• Oligopoly (contd.) • Factors favouring collusion: – Few firms. – Open with each other about costs and production methods. – Similar production methods and average costs. – Similar products. – There is a dominant firm. – Significant entry barriers. – The market is stable. – No government measures to stop collusion (Antitrust laws in US, Europe and Australia’s Competition and Consumer 44 Commission – ACCC: http://www.accc.gov.au/).
    • Oligopoly (contd.) • Non-collusive oligopoly: firms decide do not cooperate. • Game theory – Alternative strategies including: • Maximin (choosing the strategy whose worst possible outcome is the least bad) and Maximax (choosing the strategy that has the best possible outcome). – Simple dominant strategy games: • The prisoners’ dilemma. • Nash equilibrium (position resulting from everyone making their optimal assumptions about their rival’s decisions). – The importance of threats and promises. – The importance of timing of decisions. • Decision trees/First mover advantage/disadvantage. 45
    • Game theory: Profits for Firms X and Y at Different Prices X’s price $2.00 B A $2.00 $1.80 $5m for Y $12m for X $10m each Y’s price D C $1.80 Source: Sloman et al. (2014). $12m for Y $5m for X $8m each 46
    • The Prisoners’ Dilemma Sue's alternatives Not confess Not confess Bill's alternatives Confess Source: Sloman et al. (2014). Confess B A Each gets 1 year C Bill gets 3 months Sue gets 10 years Bill gets 10 years Sue gets 3 months D Each gets 3 years 47
    • Decision Tree Boeing –$10m Airbus –$10m Boeing decides A (3) Boeing –$10m Airbus –$10m (4) or or B2 Airbus decides Source: Sloman et al. (2014). (2) Boeing +$50m Airbus +$30m B1 (1) Boeing +$30m Airbus +$50m Airbus decides or 48
    • Kinked Demand for an Oligopolistic Firm (I) $ Current price and quantity give one point on demand curve. P1 D market O Source: Sloman et al. (2014). Q1 Q 49
    • Kinked Demand for an Oligopolistic Firm (II) $ P1 a Lowering price below market equilibrium ‘a’ will cause other firms to follow thus reducing elasticity of demand. D market O Source: Sloman et al. (2014). Q1 Q 50
    • Kinked Demand Curve Promotes Price Stability $ MC2 E1 P1 MC1 a D b O Source: Sloman et al. (2014). Q1 MR AR Q 51
    • Oligopoly (contd.) • Oligopoly and the consumer: – Collusion is negative for consumers. Some disadvantages like less scope for economies for economies of scale. – Some advantages are: • Oligopolists could use part of their abnormal profits for research and product development/Non-price competition. Also price stability. – Countervailing power (market power of a seller is offset by powerful buyers who can prevent the price to raise. – Difficult to draw general conclusions. 52
    • Price Discrimination • Price discrimination: A firm sells the same product at different prices. – First degree • Approximate examples in Australia could include bargaining at market stalls, and some services. – Second degree • Examples in Australia include water, electricity, bulk buying. – Third degree (the most common form) • Examples in Australia include cinema tickets, airline tickets, rail and bus tickets. 53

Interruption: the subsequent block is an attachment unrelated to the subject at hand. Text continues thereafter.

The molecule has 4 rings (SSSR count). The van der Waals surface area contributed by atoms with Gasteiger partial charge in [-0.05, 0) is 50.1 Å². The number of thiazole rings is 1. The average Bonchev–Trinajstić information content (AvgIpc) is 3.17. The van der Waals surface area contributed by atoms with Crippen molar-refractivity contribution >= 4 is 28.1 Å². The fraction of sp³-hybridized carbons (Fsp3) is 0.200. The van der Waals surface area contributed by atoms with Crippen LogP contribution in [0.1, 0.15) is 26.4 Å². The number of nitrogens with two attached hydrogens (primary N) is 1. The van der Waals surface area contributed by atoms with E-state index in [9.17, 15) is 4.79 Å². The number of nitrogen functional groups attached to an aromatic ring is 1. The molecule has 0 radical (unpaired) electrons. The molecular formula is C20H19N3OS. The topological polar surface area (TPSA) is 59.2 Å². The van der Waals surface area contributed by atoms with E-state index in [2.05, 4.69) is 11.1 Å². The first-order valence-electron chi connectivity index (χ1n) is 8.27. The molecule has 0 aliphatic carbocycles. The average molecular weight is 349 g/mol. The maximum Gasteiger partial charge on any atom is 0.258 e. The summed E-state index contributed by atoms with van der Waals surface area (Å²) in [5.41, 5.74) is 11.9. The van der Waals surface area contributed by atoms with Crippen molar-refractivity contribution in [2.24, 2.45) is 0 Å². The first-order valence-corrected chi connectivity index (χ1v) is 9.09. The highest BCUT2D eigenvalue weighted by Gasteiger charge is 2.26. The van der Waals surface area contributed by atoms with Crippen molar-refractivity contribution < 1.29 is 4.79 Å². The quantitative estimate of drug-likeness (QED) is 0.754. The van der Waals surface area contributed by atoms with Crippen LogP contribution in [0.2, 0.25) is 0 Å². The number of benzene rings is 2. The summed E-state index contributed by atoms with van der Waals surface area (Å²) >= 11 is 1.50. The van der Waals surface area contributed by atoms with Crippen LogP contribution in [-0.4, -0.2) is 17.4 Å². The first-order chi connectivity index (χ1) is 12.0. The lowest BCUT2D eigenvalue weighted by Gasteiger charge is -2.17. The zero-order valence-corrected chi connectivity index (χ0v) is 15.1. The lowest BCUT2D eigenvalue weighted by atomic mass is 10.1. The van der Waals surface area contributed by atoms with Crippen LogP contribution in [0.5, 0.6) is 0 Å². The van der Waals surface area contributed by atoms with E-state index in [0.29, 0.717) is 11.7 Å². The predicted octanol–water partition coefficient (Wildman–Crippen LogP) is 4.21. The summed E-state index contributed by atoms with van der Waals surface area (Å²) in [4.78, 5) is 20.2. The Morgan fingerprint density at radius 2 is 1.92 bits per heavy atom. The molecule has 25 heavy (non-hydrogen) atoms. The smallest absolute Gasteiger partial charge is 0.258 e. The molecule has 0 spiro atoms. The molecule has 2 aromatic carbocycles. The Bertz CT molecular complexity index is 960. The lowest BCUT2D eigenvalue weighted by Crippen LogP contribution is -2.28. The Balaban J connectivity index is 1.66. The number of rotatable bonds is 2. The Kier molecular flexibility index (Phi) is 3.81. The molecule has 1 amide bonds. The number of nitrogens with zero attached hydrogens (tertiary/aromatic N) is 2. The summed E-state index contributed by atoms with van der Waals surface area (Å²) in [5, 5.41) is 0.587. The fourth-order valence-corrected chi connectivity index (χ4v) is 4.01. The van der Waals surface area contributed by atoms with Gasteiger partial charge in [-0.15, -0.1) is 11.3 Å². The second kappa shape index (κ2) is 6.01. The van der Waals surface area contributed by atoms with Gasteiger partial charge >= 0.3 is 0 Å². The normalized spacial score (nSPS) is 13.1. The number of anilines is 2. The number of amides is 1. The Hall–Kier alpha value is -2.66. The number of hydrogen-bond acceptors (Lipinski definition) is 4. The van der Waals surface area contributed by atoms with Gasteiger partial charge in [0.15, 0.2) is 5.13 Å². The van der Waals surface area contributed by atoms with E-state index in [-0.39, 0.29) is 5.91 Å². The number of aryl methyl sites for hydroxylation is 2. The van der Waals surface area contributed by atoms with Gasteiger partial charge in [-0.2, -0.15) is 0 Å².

• Price Discrimination (contd.) • Conditions necessary for price discrimination: • Firms must be able to determine own price (not price takers). • Separate markets (not possibility of resell or arbitrage). • Differing demand elasticities between markets. 54
    • Third-Degree Price Discrimination (I) $ Revenue from a single Price 200 x $10 = $2,000 10 D O Source: Sloman et al. (2014). 200 Q 55
    • Third-Degree Price Discrimination (II) $ A high discriminatory price of $20 is now introduced at which 150 units are sold, giving revenue of 150 x $20 = $3, 000 20 With price discrimination, total revenue is increased from $2,000 to $3,500 10 D Revenue from previous price now (200-150) x 10 = $500 O Source: Sloman et al. (2014). 150 200 Q 56
    • Price Discrimination (contd.) • Advantages of Price discrimination to the firm: • Higher revenue. • Used to drive competitors out of business in specific markets. • Used to subsidise predatory pricing (selling at a price below average variable cost in order to drive competitors out of the market) in a particular market. 57
    • Profit-Maximising Output Under Third-Degree Price Discrimination Total revenue with price discrimination = $23,000 $ MCY MCX MCT 9 7 DY 5 MRX 0 1,000 0 (a) Market X TR = $9 x 1,000 = $9,000 Source: Sloman et al. (2014). MRT MRY DX 2,000 (b) Market Y 0 3,000 (c) Markets X + Y TR = $7 x 2,000 = $14,000 58
    • Price Discrimination (contd.) • Price discrimination and the consumer: – Not clear-cut decision can be made (some consumers might benefit while other might loose). 59
    • References Krugman, P. and Wells, R. (2013). Economics (3rd ed.). New York: Worth Publishers. Morales, L. E., Simons, P. and Valle de Souza, S. (2014). GSB728: Economics for Management [Topic Notes]. Armidale, Australia: University of New England, Graduate School of Business. Pindyck, R. and Rubinfeld, D. (2013). Microeconomics (8th ed.). New Jersey: Pearson. 60
    • References (contd.) Sloman, J., Norris, K and Garratt, D. (2014). Principles of Economics (4th ed.). French Forest, Australia: Pearson. Taylor, J. and Frost, L. (2009). Microeconomics (4th ed.). Milton, Australia: John Wiley & Sons. 61